Rags To Riches
Did you know that founder and designer Lisa Gorman started the brand with a measly eight-piece collection which she sold in a friend’s boutique? Lisa had just been to Tokyo, where she drew inspiration from the super-fashionable streets of Shibuya and Harajuku. She returned home with a notebook full of sketches, inspired to create something different.
Her first collection sold like hotcakes, and over time, Lisa was able to put up a little fashion studio which she managed herself in the first six months. Soon, her brand grew, and her pieces were being stocked in over 50 retailers. Gorman also launched collaborative collections with numerous artists, including the inimitable Camille Walala.
The Queen Of Green
But Gorman wasn’t just about doing things differently in terms of style. The brand released its organic label back in 2007 and has since advocated for sustainable fashion, making use of sustainable fabrics like recycled polyester and raw rattan linen. The Sydney Morning Herald once said that Lisa was “the woman responsible for making green fashion fashionable” and called her the ‘Queen of Green’.
Gorman remained successful through the years, thanks in part to a partial acquisition by retail giant Factory X, which helped the family business establish 40 boutiques across Australia. However, in 2016, controversy struck the brand – Baptist World Aid Australia released a fashion report which graded Factory X with an embarrassing F.
Troubled Times And Bouncing Back
Though Factory X was failed for “choosing not to be affiliated with the survey as it did not know Baptist’s real process”, as the Guardian notes, the reason didn’t matter. Gorman’s image was tainted by this decision and even dedicated Gormies were dropping the brand.
The brand has worked hard to make up for it in recent years, showing much more transparency with their processes and inspiring other companies to do the same. Gorman also recently collaborated with Indigenous artists from the Mangkaja Arts Resource Agency in a respectful way that received praise from the likes of Vogue. Proof that the hardy team behind this brand are dedicated to their cause and vision.
Now, let’s take a look at some shops like Gorman that are matching up to the brand’s visionary approach to fashion.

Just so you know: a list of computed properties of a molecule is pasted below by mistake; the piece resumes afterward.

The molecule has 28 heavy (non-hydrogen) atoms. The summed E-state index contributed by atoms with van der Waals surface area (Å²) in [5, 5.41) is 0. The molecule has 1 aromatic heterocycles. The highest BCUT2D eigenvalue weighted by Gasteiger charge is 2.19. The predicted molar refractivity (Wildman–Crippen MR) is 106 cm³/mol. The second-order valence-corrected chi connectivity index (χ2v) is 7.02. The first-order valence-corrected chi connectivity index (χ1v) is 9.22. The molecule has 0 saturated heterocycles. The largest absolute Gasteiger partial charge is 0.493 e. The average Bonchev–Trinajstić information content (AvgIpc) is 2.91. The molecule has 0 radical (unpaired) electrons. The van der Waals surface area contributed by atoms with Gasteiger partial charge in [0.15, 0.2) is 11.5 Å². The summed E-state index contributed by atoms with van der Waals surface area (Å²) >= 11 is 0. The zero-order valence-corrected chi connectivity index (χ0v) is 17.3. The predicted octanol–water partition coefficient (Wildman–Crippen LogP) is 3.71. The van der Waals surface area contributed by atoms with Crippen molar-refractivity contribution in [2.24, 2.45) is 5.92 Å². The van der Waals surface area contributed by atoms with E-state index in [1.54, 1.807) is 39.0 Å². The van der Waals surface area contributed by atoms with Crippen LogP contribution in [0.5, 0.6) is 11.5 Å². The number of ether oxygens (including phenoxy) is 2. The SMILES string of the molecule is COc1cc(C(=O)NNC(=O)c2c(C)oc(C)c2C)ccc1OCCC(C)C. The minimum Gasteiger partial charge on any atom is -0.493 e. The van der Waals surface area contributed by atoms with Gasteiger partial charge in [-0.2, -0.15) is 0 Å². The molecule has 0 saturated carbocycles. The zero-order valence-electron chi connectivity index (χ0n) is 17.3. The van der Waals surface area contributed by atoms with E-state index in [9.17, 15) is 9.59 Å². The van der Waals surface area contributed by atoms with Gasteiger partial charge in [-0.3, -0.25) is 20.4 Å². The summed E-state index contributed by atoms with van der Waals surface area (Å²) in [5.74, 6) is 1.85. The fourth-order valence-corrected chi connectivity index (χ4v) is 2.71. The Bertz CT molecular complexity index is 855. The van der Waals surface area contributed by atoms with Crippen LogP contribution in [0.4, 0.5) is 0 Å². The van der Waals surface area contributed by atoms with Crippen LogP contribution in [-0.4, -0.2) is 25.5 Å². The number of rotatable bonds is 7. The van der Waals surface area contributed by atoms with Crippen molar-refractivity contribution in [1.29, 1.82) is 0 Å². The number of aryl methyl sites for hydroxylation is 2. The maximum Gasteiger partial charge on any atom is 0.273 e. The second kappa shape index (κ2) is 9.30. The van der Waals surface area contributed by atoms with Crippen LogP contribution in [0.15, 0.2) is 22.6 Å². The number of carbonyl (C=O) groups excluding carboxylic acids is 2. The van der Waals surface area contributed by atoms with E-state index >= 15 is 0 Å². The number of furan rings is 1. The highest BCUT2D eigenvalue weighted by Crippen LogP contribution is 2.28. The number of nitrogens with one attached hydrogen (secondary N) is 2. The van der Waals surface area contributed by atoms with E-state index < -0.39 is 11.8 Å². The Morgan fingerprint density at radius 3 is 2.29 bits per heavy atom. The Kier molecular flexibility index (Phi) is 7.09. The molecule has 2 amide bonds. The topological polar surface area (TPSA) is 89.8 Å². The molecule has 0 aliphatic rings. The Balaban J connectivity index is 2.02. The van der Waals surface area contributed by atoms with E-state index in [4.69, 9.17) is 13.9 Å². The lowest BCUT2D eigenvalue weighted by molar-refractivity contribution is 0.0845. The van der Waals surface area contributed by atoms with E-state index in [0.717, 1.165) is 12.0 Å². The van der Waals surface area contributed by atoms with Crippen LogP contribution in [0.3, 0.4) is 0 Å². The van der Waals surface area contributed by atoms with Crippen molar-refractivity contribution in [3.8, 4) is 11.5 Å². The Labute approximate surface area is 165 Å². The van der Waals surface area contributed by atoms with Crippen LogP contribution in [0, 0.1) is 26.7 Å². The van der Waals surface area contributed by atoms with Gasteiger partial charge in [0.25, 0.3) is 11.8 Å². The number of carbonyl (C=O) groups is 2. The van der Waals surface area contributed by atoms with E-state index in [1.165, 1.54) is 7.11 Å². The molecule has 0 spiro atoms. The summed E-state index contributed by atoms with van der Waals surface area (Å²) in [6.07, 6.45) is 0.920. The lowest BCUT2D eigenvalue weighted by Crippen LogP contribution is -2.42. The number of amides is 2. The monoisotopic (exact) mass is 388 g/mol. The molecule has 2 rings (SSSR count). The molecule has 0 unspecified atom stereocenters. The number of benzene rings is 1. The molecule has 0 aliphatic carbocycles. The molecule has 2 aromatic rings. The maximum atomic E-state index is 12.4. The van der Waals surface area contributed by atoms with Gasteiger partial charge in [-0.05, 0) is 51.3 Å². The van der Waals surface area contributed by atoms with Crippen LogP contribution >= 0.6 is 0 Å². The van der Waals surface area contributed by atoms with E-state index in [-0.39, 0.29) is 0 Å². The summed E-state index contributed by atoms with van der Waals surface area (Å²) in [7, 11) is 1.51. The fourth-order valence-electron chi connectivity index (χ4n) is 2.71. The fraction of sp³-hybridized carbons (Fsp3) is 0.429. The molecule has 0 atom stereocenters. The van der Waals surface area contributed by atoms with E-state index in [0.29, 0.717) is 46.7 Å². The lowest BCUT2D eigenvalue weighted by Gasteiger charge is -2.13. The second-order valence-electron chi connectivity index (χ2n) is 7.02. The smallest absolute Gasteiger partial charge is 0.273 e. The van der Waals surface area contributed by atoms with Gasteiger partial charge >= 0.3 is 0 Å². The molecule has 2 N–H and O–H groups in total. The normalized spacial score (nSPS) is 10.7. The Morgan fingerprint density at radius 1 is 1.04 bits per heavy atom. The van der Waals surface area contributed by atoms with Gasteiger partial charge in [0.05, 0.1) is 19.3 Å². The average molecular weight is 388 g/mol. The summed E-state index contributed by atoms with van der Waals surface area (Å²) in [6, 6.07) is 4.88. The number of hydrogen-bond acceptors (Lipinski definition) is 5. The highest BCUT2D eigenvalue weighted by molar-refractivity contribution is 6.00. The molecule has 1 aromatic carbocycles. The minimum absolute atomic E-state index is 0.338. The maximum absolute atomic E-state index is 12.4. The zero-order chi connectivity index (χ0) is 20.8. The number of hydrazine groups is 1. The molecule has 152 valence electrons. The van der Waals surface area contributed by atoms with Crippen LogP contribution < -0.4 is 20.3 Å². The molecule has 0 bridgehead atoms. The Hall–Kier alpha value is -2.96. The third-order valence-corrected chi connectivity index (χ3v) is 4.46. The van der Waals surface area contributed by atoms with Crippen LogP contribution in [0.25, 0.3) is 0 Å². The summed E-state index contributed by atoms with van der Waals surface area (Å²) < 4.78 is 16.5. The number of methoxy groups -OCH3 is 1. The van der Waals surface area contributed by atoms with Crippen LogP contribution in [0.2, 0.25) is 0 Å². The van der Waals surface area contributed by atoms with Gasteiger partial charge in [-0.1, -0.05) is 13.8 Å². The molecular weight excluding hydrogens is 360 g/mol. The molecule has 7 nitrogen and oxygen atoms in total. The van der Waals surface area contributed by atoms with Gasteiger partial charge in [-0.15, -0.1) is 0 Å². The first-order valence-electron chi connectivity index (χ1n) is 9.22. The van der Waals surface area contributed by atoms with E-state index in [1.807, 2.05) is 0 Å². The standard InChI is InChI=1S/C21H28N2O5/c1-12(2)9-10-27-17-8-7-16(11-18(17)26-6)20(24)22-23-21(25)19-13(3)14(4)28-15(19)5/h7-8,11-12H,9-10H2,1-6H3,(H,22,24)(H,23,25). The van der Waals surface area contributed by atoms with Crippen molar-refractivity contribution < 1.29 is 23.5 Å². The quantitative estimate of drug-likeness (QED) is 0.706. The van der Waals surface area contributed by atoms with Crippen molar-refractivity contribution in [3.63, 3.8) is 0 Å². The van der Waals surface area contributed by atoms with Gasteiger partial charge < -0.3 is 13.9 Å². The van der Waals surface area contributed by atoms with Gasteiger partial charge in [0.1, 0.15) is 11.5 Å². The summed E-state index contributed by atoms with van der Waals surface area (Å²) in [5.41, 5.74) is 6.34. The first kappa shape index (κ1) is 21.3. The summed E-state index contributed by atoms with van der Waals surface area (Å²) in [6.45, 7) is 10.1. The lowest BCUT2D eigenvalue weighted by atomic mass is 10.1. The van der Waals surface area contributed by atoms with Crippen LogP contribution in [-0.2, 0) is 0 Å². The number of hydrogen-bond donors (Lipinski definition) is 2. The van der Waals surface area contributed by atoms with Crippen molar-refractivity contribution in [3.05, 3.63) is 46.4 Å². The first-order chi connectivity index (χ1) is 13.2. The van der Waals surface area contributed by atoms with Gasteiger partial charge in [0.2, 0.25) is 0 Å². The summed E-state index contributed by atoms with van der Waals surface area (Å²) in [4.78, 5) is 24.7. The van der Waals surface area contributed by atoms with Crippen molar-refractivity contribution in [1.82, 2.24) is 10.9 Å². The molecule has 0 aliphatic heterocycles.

9 Stores Like Gorman
Obus and Gorman are similar in many ways. They’ve both been around for about 20 years now, they’re advocates for sustainable fashion, and their designs are characterised by big and bright prints. Obus has a lot of floral-printed and tropical-inspired pieces, and if you’re all about rocking the carefree, forever summer look, this one is a great choice.
Oh and don’t miss their Pink Friday sale where selected items are sold at 20 to 50 percent off!
Princess Highway calls itself Melbourne’s “most popular vintage-inspired label”. From the colours to the choice of prints to the cuts, Princess Highway’s pieces bring us back to best trends from the ‘60s, ‘70s, and ‘90s while still retaining a very modern look. These aren’t your granny’s clothes. They’re better!
KarlaCola is a labour of love – beginning as a mum-to-be’s project for her newborn baby, the brand now makes eclectic, colourful pieces that are all handmade in South Australia. Their designs are a lot like Gorman, but the prints are even bolder and there is a lot of pink!
One more thing we love about this brand is its Ready To Ship collection – these are dresses that can be sent out the very next day. Perfect for last-minute parties!
Doops founder Jane Newham is an illustrator who hand-draws and screenprints her designs herself at home. The result? Beautiful prints that you won’t find just anywhere. And if you love Jane’s designs but want them in a different style, you can purchase screen printed fabrics by the metre from her website!
Dangerfield is actually older than Gorman by 10 years, so you could say they’re the real OGs of alternative fashion. Just like Gorman, their dresses and tops are pretty much drenched in colours and prints. However, just as its name implies, Dangerfield’s pieces are smidge edgier than Gorman’s, with an overall look that’s inspired by rock n’ roll, soft grunge, and even a bit of goth.
6. Mister Zimi
Mister Zimi’s style is described on its site as exuding “holiday relaxation in its 70s inspired designs”. And truly, with their flowy and feminine frocks, Mister Zimi’s pieces look like something straight out of the Mamma Mia films. Wear any Mister Zimi dress on holiday and you’ll stand out in all your photos!
Fair warning: this is not the place to get cheap, casual outfits. Romance Was Born is a contemporary Australian fashion house that creates fantastical, campy pieces loved by the likes of Cate Blanchett, Miley Cyrus, Tavi Gevinson, Nicki Minaj, Karen O, and Lily Allen. Vogue even called the brand “Australia’s most exciting brand”.
Finders Keepers’ aesthetic is relatively muted compared to Gorman and the other brands on this list, but the brand does pride itself in being fun, flirty, and flattering. Their classy pieces seem to be very much inspired by the glamour of the ‘70s.
In a little note at the bottom of Monki’s website, it says, “we’re tight-knit fashion lovers who believe in dressing how we want and loving who we want - while empowering each other (and ourselves)”. And really, that’s all you need to know about the brand. Monki is a brand that millennials and gen-z kids will love – their products range from vintage-inspired skirts and pants to tongue-in-cheek bodysuits printed with hands. Meanwhile, their Insta page is filled with body-positive images.